I graduated from Virginia Tech in May of last year, with high hopes for the next few years of the start of my career. Like the majority of college graduates entering today’s economy, I was a little scared of what the future held, anxiety ridden of the new responsibilities that come with adulthood and the “real world” (Wait… you mean I actually have to pay back this $20,000 in student loans?) I started a graduate program to earn an MPH, bought a car and landed (“landed” as in applied for 110 jobs and heard back from an overwhelming 3) a full-time job doing exactly what I want to be doing, all within about 4 months. I was busy to say the least, and managed to complain about the stresses of what I now know to be a blessed life.
I was running on autopilot up until December, when I got incredibly ill with what I figured was the flu. I missed about a week of work and classes, before I realized that something more serious was going on. I finally dragged myself to the doctor, and was diagnosed with mono. I woke up with a fever every single day for 3 weeks straight, I lost 13 pounds in less than a month, and just barely made it through my first semester of grad school. Mono is AWFUL. If you’ve ever had it, you know how bad it is, if you haven’t, feel lucky. It lasted for about a month and a half, just in time for the start date of my new job.
I was finally on the mend, feeling better, adjusting to a new job, new classes and even signed up for my first marathon, when I started to feel off again. In late January, I noticed I had been unreasonably tired, I lacked the energy to run after work, and had a weird rash on my body that I couldn’t see or feel. I was sitting at my desk at work, when I rested my hand on my neck and felt a massive lump. I thought it was strange, but didn’t think much of it, mostly because I attributed it to managing to choke on toothpaste while rushing out the door that morning (clumsy for the win!) A few days went by when I decided to mention it to my supervisor who also happened to be a nurse practitioner (the perks of working in healthcare). She didn’t seem too phased, and attributed it to a late symptom of the mono. However, per her recommendation, and out of a gut feeling, I decided to be proactive and have it checked out.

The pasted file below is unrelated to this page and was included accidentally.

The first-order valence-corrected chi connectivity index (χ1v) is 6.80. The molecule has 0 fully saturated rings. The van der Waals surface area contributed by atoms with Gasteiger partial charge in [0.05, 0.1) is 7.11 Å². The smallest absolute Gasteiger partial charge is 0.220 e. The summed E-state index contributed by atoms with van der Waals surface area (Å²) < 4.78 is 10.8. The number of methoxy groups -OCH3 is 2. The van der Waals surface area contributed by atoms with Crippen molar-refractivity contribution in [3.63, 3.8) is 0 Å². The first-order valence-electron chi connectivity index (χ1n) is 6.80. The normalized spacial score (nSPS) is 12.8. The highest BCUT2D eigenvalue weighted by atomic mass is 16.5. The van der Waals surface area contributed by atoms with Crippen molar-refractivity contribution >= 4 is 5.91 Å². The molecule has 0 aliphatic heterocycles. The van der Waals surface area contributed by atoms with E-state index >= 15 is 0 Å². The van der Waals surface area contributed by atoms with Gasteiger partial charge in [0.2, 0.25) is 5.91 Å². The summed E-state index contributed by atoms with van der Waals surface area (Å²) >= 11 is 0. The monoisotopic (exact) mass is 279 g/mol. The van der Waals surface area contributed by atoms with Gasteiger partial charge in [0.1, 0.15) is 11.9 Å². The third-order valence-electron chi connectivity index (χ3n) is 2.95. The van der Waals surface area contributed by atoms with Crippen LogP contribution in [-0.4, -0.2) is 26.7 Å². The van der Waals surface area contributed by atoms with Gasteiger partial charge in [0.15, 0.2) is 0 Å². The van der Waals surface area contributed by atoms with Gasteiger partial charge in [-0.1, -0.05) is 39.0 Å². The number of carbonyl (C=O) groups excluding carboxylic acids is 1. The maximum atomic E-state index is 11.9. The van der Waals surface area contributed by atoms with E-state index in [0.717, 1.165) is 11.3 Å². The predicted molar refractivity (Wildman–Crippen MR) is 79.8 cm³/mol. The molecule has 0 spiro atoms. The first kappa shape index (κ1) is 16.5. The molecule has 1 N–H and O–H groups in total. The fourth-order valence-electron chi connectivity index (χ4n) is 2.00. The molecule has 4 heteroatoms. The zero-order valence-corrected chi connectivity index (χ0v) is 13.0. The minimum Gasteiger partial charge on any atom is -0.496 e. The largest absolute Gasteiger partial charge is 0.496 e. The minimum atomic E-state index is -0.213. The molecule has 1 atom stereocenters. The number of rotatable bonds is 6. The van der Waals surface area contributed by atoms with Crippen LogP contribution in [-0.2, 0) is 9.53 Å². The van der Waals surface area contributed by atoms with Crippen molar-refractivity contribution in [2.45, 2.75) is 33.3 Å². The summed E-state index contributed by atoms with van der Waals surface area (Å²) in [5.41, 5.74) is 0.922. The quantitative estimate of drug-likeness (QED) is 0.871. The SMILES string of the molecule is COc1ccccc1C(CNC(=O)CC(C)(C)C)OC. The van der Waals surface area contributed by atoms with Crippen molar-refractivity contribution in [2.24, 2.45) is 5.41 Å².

I was ordered to get a sonogram, which showed I had enlarged lymph nodes on the left side of my neck. Again, I thought, enlarged lymph nodes, what’s the big deal? From there, purely out of precaution, my doctor decided I should have a lymph node needle biopsy and a chest scan. I had the scan done first, which was really the start of this out-of-body-experience where your body belongs to machines and doctors more than it does to you, but we’ll get there later. The surgeon who was to conduct my biopsy, reviewed my results with me a few days later. The CT showed that I had enlarged lymph nodes in my chest, my neck and under my left armpit. This time, I got worried. I knew enough, and I had done enough research this time to know something serious could be wrong.
What was supposed to be a quick procedure in office to check the largest lymph node on my neck, turned into scheduling my first major procedure for the following Friday. The surgeon explained to me that he had to remove the node surgically and send it to a pathologist to determine its make-up, something that couldn’t simply be done with a small sample drawn from a needle.
I had my first surgery on March 7th of 2014, and was supported and surrounded by my family, amazing boyfriend (Zac) and great friends. I remember laughing beforehand, and waking up with apple juice and graham crackers. Slightly like a hazy memory from pre-school. The pain was minimal, and I had good painkillers anyways. The week that followed, waiting for my results to come back, was probably the hardest, most stressful, longest week of my life (I’m usually dramatic, but this is pretty accurately conveyed). The internet provided more information than I would have liked, and researching to diagnose myself somehow seemed like a logical solution to pass the time (don’t do it).
Finally, Thursday arrived, and I finally knew what I’d be facing. My boyfriend, parents and I walked into an empty, sterile waiting room and sat down until my name was called. I brought Zac back with me knowing he was the one person I could handle hearing any news with, good or bad. The surgeon walked in and it must have only taken him 3 seconds to say: “I’m sorry to have to tell you, you have Hodgkin’s Lymphoma. I wish I had better news….” I assume the rest of what he said was comforting and great advice, but my mind was already on the whole I have cancer part. I sat politely listening to him, but in reality I just wanted him to leave the room so I could give Zac a big bear hug. Finally, I thanked him, he left the room and looked up at Zac with tears in my eyes. He came over and did exactly what I needed, wrapped me in his arms and told me we were going to get through this.
The past few weeks leading up to my first chemotherapy treatment, have been a blur of medical exams, two additional surgeries and most importantly, a lot of love and support. I have the most amazing parents, boyfriend family and friends I could EVER ask for. Which, leads me to why I’m starting this blog. For some of you, reading this may simply be to gossip about “that girl from high school who has cancer now”, for others, it’ll be to follow my experience and offer your love and support, and hopefully, for some it’ll offer comfort and inspiration for whatever battle you may be facing, big or small.
I’m not unlucky because I got cancer, I’m lucky because I’m young, strong, incredibly determined and have enough love to get me through it. This is the beginning of the biggest fight of my life, but for those of you who know me, you know I’m a damn fighter.